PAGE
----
New Delhi: It’s been nearly 15 months since the Supreme Court held the Ansal brothers — Sushil and Gopal — guilty of negligence in the 1997 Uphaar theatre fire tragedy. But with the judges differing on the quantum of sentence and referring the matter to a three-judge bench, the families of the 59 killed still await justice. On the eve of the 18th anniversary of the horrific incident, some of them are asking why it has taken over a year for the hearing on the sentencing of the influential builders to even begin.
Neelam Krishnamurthy, president of the Association of Victims of the Uphaar Tragedy (AVUT), lost her two teenaged children in the tragedy and has been fighting a prolonged legal battle to seek justice for them. Speaking to The Wire on Friday, she said: “One year and three months have passed since the Ansals were convicted by the Supreme Court on March 5, 2014… To our knowledge, it is unprecedented that an order on sentencing remains pending over a year after conviction.”
Krishnamoorthy said there has also been a delay in framing charges in a 2003 tampering of evidence matter. Sushil Ansal, Gopal Ansal and five others were booked under various sections of the Indian Penal Code by the Chief Metropolitant Magistrate at Patiala House Court on May 31, 2014. One year later, only a single witness has been examined.
She contrasted the Uphaar delay with the speed with which Tamil Nadu Chief Minister J. Jayalalithaa got the apex court to hear her case after being sentenced to a four-year jail term on September 27, 2014. The Karnataka High Court had denied her immediate relief on the grounds that the conditions for granting bail to a pre-trial accused were different from those applicable to a convict. But the Supreme Court gave her bail on October 17, 2014.
AVUT had moved three applications for early hearing between October 8, 2014 and January 22, 2015. The Central Bureau of Investigation also moved an application for early hearing and the matter was finally taken up on April 21, 2015. However, on that day, an adjournment was sought by the Ansals. The victims have claimed that in the past 18 years, repeated attempts have been made to delay court proceedings so that the accused and convicted do not have to serve a prison term.
Agreeing with the victims’ claim, senior advocate Prashant Bhushan said: “It is unfortunate that adjournments are easily granted in the courts, including the Supreme Court. They are even more easily granted if the accused is an influential person who can afford a heavy-weight lawyer.”
The Uphaar victims are also at pains to point out that the delay in the case has affected them more than the accused. In his order confirming the HC’s decision to reduce the Ansal brothers’ sentence, Justice T.S. Thakur of the Supreme Court had said: “An equally important consideration that would weigh with any Court is the question of prolonged trial that the accused have faced and the delay of more than 16 years in the conclusion of the proceedings against them… There is no reason why in the case at hand the delayed conclusion of the proceedings should not have been taken by the High Court as a ground for reduced sentence of one year.” The victims’ families say this reasoning ignores the fact that the “delayed conclusions” were essentially the result of the accused themselves seeking repeated adjournments.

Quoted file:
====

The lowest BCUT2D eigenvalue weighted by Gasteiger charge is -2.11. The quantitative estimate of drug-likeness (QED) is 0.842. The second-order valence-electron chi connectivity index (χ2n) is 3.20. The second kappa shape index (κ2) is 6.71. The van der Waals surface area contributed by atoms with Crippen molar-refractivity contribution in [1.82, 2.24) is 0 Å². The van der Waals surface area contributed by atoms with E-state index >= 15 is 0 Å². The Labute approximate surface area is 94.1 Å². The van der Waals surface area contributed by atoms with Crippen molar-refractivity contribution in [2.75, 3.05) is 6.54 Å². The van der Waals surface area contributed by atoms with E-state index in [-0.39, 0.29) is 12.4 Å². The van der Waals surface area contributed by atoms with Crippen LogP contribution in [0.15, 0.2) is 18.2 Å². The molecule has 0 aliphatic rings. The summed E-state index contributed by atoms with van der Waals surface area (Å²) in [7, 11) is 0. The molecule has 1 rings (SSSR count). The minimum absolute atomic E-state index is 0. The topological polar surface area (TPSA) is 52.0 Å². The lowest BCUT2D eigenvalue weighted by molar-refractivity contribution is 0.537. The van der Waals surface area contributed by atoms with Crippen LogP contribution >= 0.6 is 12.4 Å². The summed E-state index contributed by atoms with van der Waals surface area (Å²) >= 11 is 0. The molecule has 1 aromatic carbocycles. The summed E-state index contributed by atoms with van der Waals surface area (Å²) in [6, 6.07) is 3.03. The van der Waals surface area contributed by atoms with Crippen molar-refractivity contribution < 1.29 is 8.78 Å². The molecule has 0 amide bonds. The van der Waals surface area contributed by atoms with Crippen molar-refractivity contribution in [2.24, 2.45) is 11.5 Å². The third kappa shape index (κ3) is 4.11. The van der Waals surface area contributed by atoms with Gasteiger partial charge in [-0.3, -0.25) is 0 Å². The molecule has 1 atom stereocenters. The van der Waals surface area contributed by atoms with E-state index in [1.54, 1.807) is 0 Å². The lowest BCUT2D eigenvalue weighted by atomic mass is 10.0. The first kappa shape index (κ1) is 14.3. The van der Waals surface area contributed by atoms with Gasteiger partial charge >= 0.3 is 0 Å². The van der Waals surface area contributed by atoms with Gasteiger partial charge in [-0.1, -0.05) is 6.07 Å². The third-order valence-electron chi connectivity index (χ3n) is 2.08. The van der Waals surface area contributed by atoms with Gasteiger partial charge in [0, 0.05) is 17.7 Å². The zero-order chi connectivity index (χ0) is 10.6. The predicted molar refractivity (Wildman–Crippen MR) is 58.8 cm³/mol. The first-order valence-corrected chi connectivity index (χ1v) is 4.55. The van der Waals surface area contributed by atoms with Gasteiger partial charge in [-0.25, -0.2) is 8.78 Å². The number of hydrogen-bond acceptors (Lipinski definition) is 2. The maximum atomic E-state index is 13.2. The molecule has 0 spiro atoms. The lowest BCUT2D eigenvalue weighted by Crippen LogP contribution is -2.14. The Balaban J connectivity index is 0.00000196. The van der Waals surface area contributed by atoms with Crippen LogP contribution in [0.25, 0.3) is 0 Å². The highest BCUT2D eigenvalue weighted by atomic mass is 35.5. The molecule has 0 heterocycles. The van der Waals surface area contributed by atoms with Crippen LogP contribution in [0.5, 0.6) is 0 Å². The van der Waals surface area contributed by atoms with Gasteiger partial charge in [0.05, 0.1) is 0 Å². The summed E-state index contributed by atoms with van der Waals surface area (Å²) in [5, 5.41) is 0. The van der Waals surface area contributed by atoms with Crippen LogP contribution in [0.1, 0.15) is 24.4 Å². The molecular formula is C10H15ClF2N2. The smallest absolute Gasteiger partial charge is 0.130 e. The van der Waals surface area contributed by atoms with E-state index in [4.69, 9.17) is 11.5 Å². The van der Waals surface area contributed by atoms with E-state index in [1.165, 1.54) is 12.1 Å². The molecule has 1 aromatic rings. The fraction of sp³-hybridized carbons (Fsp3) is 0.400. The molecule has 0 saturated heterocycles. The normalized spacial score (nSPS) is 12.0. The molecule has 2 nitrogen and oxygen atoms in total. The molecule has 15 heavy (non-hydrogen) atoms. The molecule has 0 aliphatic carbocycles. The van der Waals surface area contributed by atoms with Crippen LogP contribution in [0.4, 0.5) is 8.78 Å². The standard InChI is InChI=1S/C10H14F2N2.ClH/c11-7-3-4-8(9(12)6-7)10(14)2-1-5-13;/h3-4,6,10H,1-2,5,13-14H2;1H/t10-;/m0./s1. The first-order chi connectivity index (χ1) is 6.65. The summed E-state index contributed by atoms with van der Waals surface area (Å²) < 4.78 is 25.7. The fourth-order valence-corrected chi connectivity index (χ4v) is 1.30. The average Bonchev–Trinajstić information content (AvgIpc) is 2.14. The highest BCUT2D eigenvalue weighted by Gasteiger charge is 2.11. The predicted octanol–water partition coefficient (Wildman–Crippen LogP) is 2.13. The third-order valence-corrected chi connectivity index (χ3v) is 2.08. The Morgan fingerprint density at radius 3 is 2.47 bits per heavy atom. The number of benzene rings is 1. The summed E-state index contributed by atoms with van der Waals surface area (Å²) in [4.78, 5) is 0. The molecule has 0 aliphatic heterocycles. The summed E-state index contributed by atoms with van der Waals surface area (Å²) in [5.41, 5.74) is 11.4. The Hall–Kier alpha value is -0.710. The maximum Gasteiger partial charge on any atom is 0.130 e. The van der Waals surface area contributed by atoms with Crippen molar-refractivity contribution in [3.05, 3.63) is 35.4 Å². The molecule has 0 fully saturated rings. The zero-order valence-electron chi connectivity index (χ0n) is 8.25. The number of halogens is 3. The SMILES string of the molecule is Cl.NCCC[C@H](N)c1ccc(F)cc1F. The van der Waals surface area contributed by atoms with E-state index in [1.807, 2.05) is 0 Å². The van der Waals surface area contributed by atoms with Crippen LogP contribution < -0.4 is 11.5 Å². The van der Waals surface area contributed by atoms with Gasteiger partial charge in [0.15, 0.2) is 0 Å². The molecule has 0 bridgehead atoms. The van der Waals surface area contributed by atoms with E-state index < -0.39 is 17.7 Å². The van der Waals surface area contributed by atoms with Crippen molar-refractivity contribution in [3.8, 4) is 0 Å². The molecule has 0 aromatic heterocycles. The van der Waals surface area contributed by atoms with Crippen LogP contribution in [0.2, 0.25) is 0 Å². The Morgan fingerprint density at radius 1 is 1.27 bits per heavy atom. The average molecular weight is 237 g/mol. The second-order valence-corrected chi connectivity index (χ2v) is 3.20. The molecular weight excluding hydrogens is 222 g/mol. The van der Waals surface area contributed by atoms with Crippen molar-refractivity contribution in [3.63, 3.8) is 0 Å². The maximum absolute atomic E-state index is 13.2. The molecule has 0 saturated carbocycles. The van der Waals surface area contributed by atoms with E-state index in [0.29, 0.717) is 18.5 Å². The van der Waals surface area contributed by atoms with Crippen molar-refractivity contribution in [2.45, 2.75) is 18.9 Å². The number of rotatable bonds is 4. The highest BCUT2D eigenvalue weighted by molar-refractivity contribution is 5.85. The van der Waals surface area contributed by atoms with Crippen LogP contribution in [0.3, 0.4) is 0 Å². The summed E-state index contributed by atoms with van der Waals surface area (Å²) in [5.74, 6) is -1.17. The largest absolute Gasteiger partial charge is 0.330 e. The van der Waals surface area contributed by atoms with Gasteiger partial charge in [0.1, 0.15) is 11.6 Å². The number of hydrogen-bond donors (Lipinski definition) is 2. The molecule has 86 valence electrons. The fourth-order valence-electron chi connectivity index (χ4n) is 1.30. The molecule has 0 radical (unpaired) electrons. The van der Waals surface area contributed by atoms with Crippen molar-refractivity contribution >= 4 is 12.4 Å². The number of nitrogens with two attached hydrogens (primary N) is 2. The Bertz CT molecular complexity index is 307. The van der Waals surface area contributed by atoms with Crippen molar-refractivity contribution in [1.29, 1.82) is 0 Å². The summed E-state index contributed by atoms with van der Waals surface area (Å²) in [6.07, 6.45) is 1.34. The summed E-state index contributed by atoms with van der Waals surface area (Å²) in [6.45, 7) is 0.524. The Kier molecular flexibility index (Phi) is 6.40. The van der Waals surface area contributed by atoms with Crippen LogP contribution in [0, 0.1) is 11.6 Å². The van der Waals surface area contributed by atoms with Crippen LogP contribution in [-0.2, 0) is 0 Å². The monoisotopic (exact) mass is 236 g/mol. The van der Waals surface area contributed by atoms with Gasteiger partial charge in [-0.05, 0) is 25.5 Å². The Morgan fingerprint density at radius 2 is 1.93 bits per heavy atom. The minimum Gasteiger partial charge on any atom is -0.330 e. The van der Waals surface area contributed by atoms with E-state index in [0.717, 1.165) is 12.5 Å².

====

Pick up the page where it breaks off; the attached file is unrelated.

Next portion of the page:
How the snail crawled
Krishnamurthy claimed that the case had progressed so far only because of the active intervention of the victim’s association. In July 2000, AVUT filed a criminal writ petition in the Delhi High Court to bring the tardiness of the trial to the notice of the judges. The HC subsequently directed the trial court to expedite the framing of charges.
Again in April 2002, AVUT moved a petition in the High Court because the trial was proceeding at a snail’s pace. “Statements of the available prosecution witnesses were either not recorded or were deferred for non-availability of defence counsel or some other pretext. Adjournments were granted to defence lawyers on one ground or the other, thus deferring the cross-examination of prosecution witnesses who were otherwise in attendance,” said Krishnamurthy.
It was then that the High Court passed an order that the trial court would hear the case for 10 days a month and that no adjournment would be granted because defence counsel were not available.
In May 2007, following an AVUT plea, the High Court directed the trial court to conclude the trial by August 31. It observed that “though the trial was required to be completed by 15th December, 2002, well after the period of four and a half years since the deadline fixed by this Court has expired, the trial is yet to be completed and on the contrary, it is still proceeding at a “snail’s pace”.”
The trial court finally delivered its judgment on November 20, 2007, convicting the 12 men charge-sheeted by the CBI. On December 19, 2008, the High Court confirmed the conviction of 6 out of the 12 convicted and halved the two-year sentence the Ansals had been given.
On appeal, it took the Supreme Court over five years to give its judgment in the case. Several adjournments were sought during the period by the defence counsel. Though the apex court reserved its judgment on April 17, 2013, it was pronounced over 10 months later on March 5, 2014. But there was no finality on the sentencing.